Education minister now opposes cash-for-grades idea Classroom

The Canadian Press

TORONTO - Ontario''s governing Liberals will do whatever it takes to stop Canada''s largest school board from paying poor students to do well in class, Education Minister Leona Dombrowsky said Thursday.

Right now, the Toronto District School Board''s anti-poverty task force is only looking at the possibility of paying needy kids to attend school and get good grades.

But if they decided to move ahead with it, the provincial government will do what it can to block the move, Dombrowsky vowed.

"I would do whatever I could," she said.

Dombrowsky''s strong words were a marked departure from Wednesday, when she repeatedly refused to give her opinion about the controversial concept, saying the decision should be left up to the school board.

But she switched gears Thursday after the Opposition demanded to know if provincial money would be used to fund a cash-for-grades program.

"We don''t support that idea," Dombrowsky told the legislature.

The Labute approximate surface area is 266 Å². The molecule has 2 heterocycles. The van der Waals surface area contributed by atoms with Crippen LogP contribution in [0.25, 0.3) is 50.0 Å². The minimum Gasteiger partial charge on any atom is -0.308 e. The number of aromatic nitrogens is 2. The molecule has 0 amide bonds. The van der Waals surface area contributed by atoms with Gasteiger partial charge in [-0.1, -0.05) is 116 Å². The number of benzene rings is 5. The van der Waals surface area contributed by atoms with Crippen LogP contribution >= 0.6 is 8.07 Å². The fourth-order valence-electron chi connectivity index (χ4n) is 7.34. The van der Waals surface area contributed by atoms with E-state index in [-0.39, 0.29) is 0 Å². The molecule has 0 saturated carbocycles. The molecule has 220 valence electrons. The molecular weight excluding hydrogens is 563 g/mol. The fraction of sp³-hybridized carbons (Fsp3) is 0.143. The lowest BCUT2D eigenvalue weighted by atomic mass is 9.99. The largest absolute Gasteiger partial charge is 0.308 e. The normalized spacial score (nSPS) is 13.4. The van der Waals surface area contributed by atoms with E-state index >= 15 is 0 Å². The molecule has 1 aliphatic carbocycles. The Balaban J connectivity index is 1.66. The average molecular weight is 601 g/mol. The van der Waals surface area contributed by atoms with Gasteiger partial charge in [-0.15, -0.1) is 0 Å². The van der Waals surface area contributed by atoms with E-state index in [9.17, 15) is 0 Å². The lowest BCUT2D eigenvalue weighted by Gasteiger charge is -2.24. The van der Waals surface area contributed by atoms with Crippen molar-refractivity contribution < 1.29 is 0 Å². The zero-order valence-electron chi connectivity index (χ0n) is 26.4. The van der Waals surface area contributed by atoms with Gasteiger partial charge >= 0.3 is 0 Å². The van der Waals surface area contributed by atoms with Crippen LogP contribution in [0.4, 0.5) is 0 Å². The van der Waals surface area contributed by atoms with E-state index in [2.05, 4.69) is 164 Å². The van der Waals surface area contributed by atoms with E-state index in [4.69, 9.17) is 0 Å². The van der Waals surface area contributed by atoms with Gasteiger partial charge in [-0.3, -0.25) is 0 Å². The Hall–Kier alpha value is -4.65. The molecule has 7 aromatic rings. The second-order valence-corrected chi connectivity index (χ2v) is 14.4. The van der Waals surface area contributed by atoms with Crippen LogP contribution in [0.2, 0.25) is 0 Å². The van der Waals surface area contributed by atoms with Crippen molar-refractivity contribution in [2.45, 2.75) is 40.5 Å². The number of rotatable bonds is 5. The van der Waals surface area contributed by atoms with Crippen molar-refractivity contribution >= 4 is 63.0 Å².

"We have listened to what the people of Ontario told us. They made it very clear."

Outside the chamber, the minister insisted that she always opposed the idea and wasn''t swayed by critics who compare it to bribery.

"First and foremost as a mom, I don''t think it''s a good idea," said the former Catholic school board trustee.

"There are many ways to support better student achievement. I believe that our focus on literacy and numeracy -- and our investment in human resources and other infrastructure -- demonstrates that you can get results for students by doing that."

But the Opposition Conservatives, who brought up the issue in the legislature, said the minister is backtracking in the face of public opposition.

Some schools in the United States experimented with a cash-for-grades program but found that it didn''t work, said Tory education critic Elizabeth Witmer.

"If we''re going to help students that are at risk, this is not the way to do it," she said.

"The way to do it is to invest in front-line educational services that are going to actually help these students achieve success."

The idea of paying kids to do well in school is only one of the possibilities that the board''s task force said it will examine.

Lloyd McKell, who heads the task force, argued it''s not bribery, but another tool that could motivate kids to focus on their studies and lift themselves out of poverty.

The Toronto District School Board, which oversees more than 250,000 students in nearly 600 schools, has identified about 110 schools that need special help due to poverty.

The task force plans to hold public hearings -- probably in January or February -- before it produces a final report.

Write a comment about this article

No comments yet, be the first to comment.